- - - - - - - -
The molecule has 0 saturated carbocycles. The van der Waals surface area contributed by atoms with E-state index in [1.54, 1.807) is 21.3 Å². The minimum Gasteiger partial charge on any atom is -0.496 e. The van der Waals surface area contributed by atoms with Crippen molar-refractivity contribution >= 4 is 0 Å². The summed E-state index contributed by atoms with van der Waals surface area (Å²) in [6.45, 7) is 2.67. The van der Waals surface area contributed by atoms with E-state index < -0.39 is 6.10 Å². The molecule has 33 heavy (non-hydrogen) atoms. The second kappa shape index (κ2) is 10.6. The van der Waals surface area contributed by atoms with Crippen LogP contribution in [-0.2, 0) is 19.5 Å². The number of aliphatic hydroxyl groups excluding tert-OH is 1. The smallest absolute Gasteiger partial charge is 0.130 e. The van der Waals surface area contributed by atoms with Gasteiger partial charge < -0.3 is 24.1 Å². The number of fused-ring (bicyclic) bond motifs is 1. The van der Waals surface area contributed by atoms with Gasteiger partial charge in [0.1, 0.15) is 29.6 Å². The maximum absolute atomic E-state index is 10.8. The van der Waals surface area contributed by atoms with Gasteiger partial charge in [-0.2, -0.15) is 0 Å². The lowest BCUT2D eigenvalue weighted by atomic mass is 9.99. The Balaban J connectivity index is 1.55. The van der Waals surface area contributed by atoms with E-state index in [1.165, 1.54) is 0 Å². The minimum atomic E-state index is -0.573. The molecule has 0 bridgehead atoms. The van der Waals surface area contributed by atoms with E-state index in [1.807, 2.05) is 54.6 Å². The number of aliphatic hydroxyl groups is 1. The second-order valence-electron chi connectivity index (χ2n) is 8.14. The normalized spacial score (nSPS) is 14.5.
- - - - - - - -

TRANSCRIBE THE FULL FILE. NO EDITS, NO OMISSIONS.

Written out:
The molecule has 0 saturated carbocycles. The van der Waals surface area contributed by atoms with E-state index in [1.54, 1.807) is 21.3 Å². The minimum Gasteiger partial charge on any atom is -0.496 e. The van der Waals surface area contributed by atoms with Crippen molar-refractivity contribution >= 4 is 0 Å². The summed E-state index contributed by atoms with van der Waals surface area (Å²) in [6.45, 7) is 2.67. The van der Waals surface area contributed by atoms with E-state index < -0.39 is 6.10 Å². The molecule has 33 heavy (non-hydrogen) atoms. The second kappa shape index (κ2) is 10.6. The van der Waals surface area contributed by atoms with Crippen LogP contribution in [-0.2, 0) is 19.5 Å². The number of aliphatic hydroxyl groups excluding tert-OH is 1. The smallest absolute Gasteiger partial charge is 0.130 e. The van der Waals surface area contributed by atoms with Gasteiger partial charge < -0.3 is 24.1 Å². The number of fused-ring (bicyclic) bond motifs is 1. The van der Waals surface area contributed by atoms with Gasteiger partial charge in [0.1, 0.15) is 29.6 Å². The maximum absolute atomic E-state index is 10.8. The van der Waals surface area contributed by atoms with Gasteiger partial charge in [-0.2, -0.15) is 0 Å². The lowest BCUT2D eigenvalue weighted by atomic mass is 9.99. The Balaban J connectivity index is 1.55. The van der Waals surface area contributed by atoms with E-state index in [1.165, 1.54) is 0 Å². The minimum atomic E-state index is -0.573. The molecule has 0 bridgehead atoms. The van der Waals surface area contributed by atoms with E-state index in [1.807, 2.05) is 54.6 Å². The number of aliphatic hydroxyl groups is 1. The second-order valence-electron chi connectivity index (χ2n) is 8.14. The normalized spacial score (nSPS) is 14.5.